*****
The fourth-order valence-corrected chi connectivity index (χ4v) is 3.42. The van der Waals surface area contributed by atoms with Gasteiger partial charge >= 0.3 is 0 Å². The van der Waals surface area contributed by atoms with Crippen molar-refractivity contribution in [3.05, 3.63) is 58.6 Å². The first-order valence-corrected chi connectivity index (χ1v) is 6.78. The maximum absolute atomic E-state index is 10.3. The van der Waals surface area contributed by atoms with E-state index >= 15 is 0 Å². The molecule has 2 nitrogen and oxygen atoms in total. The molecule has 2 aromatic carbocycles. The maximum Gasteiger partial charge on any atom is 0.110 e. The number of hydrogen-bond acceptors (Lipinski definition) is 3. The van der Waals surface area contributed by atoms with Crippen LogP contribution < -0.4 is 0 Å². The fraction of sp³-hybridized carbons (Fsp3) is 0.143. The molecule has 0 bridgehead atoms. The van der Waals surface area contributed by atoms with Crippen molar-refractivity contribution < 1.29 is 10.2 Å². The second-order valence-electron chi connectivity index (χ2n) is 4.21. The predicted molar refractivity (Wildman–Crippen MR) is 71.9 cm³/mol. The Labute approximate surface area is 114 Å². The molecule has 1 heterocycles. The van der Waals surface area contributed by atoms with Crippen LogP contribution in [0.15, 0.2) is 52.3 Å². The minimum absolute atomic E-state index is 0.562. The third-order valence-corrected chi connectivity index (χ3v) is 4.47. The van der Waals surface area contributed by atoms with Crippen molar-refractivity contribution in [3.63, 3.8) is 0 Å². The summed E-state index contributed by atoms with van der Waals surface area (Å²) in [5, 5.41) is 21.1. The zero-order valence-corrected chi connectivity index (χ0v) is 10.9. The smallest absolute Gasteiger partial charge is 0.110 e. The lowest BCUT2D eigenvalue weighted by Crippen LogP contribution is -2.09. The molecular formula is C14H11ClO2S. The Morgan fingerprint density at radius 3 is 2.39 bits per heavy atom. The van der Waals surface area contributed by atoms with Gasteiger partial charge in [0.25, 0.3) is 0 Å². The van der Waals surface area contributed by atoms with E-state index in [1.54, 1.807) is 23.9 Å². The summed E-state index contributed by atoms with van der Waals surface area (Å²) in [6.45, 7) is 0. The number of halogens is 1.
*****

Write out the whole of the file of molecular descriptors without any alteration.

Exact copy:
The fourth-order valence-corrected chi connectivity index (χ4v) is 3.42. The van der Waals surface area contributed by atoms with Gasteiger partial charge >= 0.3 is 0 Å². The van der Waals surface area contributed by atoms with Crippen molar-refractivity contribution in [3.05, 3.63) is 58.6 Å². The first-order valence-corrected chi connectivity index (χ1v) is 6.78. The maximum absolute atomic E-state index is 10.3. The van der Waals surface area contributed by atoms with E-state index >= 15 is 0 Å². The molecule has 2 nitrogen and oxygen atoms in total. The molecule has 2 aromatic carbocycles. The maximum Gasteiger partial charge on any atom is 0.110 e. The number of hydrogen-bond acceptors (Lipinski definition) is 3. The van der Waals surface area contributed by atoms with Crippen LogP contribution < -0.4 is 0 Å². The fraction of sp³-hybridized carbons (Fsp3) is 0.143. The molecule has 0 bridgehead atoms. The van der Waals surface area contributed by atoms with Crippen molar-refractivity contribution < 1.29 is 10.2 Å². The second-order valence-electron chi connectivity index (χ2n) is 4.21. The predicted molar refractivity (Wildman–Crippen MR) is 71.9 cm³/mol. The Labute approximate surface area is 114 Å². The molecule has 1 heterocycles. The van der Waals surface area contributed by atoms with Crippen LogP contribution in [0.15, 0.2) is 52.3 Å². The minimum absolute atomic E-state index is 0.562. The third-order valence-corrected chi connectivity index (χ3v) is 4.47. The van der Waals surface area contributed by atoms with Crippen molar-refractivity contribution in [3.63, 3.8) is 0 Å². The summed E-state index contributed by atoms with van der Waals surface area (Å²) in [5, 5.41) is 21.1. The zero-order valence-corrected chi connectivity index (χ0v) is 10.9. The smallest absolute Gasteiger partial charge is 0.110 e. The lowest BCUT2D eigenvalue weighted by Crippen LogP contribution is -2.09. The molecular formula is C14H11ClO2S. The Morgan fingerprint density at radius 3 is 2.39 bits per heavy atom. The van der Waals surface area contributed by atoms with Gasteiger partial charge in [0.25, 0.3) is 0 Å². The van der Waals surface area contributed by atoms with E-state index in [1.54, 1.807) is 23.9 Å². The summed E-state index contributed by atoms with van der Waals surface area (Å²) in [6.45, 7) is 0. The number of halogens is 1.